Santini Italia Libra Ebonite Superflexy Review

I have waited a long while to say anything, hoping by the miracle of the pen, I would change my mind. But I’m afraid I’m just not going to have stars in my eyes over it.

First off: If I’d been given this pen as a gift and had no expectations, I am sure I would be in love with it. But I had expectations that were not fulfilled at all. My disclaimer is that it’s a fine pen in general but it is not what I was expecting.


  • Made in Italy
  • Ebonite body and feed (there are models in acrylic as well)
  • Hand-turned
  • Piston fill which is crazy smooth. It clicks when you overturn it during filling which is nice and pleasant.
  • No ink window
  • In house made 18k nib (with many different options, mine is the yellow gold superflexy)
  • Size comparison at the bottom of the post.

The Colour

I tried to order this beauty back in May 2022. Of all the colours available I fell in love with one in particular, which is called “Camelia.” Not only do I dig the flower reference, but the swirl of colours on the pen brings me all sorts of fuzzy memories. Maybe it looks like a diner booth in the early 1990s; maybe it looks like a pastel funeral bouquet, I’m not sure but I love it. especially the pink base.

Picture from the Santini Italia website

They were out of this particular style when I decided to buy it and I waited three months before I got this shipped to me. I am not complaining about that at all, simply putting in to words just how excited I was for this specific colour of pen.

Here is the pen I got.

I know that each and every pen is special and unique, I’m not that big of a fool; but at least give me all three colours you promised. Right? Am I insane to expect that for something this ridiculously expensive?

I found that pink I so loved on the inside of the cap, so it does exist.

EDIT: Since the creation of this post in my drafts, the Santini Italia website has changed their listing for the Camelia. It now features pictures of a pen that you are more likely to receive if you order it. When I wrote and questioned them, thinking that I might have gotten the wrong model, I was sent a photograph showing that they’re all like this one.

The Nib

Well, it’s still sort of pretty right? Why risk exchanging it for a different colour when I have no idea how inaccurate the rest are? The important part is the nib, anyway.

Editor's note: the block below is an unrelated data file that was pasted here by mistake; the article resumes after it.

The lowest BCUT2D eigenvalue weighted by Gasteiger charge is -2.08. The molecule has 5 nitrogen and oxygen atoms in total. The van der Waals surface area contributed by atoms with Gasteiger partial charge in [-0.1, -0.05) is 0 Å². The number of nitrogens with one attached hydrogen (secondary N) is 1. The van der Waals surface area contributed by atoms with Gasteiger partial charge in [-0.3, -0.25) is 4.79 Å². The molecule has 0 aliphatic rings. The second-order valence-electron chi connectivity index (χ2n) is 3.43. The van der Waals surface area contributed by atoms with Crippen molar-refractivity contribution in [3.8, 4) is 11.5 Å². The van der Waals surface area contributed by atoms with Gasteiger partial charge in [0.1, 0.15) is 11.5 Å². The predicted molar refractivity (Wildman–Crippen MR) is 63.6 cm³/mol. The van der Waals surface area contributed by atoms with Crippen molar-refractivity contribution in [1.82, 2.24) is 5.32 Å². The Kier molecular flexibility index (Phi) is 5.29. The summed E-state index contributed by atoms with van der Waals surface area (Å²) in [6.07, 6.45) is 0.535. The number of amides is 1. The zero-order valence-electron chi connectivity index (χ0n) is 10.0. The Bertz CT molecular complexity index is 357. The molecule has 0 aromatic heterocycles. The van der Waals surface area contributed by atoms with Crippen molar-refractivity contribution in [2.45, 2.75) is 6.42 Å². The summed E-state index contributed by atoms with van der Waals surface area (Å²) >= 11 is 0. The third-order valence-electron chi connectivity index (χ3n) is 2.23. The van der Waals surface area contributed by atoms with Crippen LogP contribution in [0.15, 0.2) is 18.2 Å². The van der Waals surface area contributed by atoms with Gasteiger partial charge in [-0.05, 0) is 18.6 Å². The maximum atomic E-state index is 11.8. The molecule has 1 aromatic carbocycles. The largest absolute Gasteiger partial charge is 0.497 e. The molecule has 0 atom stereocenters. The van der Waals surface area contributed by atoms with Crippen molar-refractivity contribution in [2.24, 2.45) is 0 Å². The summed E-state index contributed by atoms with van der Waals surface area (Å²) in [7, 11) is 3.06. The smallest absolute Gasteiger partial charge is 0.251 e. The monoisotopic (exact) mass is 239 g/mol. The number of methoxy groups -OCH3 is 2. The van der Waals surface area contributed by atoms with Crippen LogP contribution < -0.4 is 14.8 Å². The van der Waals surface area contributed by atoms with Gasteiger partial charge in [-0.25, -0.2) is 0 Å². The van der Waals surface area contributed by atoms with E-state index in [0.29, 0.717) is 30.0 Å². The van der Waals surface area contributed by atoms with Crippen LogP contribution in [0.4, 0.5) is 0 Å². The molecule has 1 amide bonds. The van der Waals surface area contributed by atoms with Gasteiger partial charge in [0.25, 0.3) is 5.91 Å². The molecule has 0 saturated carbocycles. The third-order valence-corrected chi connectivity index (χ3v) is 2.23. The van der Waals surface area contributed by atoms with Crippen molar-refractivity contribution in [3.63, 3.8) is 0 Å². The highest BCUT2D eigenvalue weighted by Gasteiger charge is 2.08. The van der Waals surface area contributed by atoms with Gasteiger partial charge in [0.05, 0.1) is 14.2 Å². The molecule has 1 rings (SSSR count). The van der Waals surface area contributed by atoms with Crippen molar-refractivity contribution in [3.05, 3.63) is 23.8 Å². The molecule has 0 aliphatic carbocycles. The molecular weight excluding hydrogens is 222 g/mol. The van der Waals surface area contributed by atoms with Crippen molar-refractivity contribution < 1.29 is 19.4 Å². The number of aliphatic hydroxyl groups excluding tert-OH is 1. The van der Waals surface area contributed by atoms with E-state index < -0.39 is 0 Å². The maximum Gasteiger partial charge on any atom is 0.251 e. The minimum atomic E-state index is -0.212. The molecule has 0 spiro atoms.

I opted for the superflexy nib because, as I think I’ve made clear, flex is the best. I watched the videos of the superflexy and appreciated the fancy warning that a superflexy nib is a special nib for special writing. I believed the implication that it’s soft and ‘not meant for fast writing.’ I didn’t expect a Waterman 52, but I expected some decent line variation.

How is it possible that the tines flex and the lines don’t vary?

It’s a medium nib. I don’t know how, but that’s what it is.

The Good

The pen definitely looks fancy and well made. Not one millimeter of it feels cheap or moulded. It’s heavy and solid and definitely the most regal-looking pen I own. If it had come with the full spectrum of colour I expected, it would be the best looking pen that I’d ever seen and I’d maybe even be able to shrug off the nib. They offer to exchange the nib if you don’t like it, by the way, so not all is lost for those willing to try things out. But, in my case, I wanted the flexiest they had to offer and this was it.

It also writes very well. There is not a single special consideration needed for the superflexy, though. It writes just like any pen as far as speed and technique in my writing style. It hasn’t given me any troubles at all with starting or skipping and I’ve inked it up three times. So it is a quality writing instrument, just not what I expected.


Oh I’m absolutely heartbroken over this whole experience. It wouldn’t be so bad if it weren’t the most expensive pen I’ve ever purchased. I mean, I went big on this and I expected big things. I don’t want to ever go down that road again, sadly.

I’ll have this one forever, though, and I’ll use it. But I can’t get over what should have been.

If you are looking for a flex-nib pen, go elsewhere. Go to FPR or Bluedew or buy vintage gold. But, if you’re in the market for a beautiful ebonite pen and your choice of nib is not influenced by flex, you’ll be thrilled. It’s beautiful, it’s well-made, and it’s comfortable. Don’t expect too much on the colour front, though.

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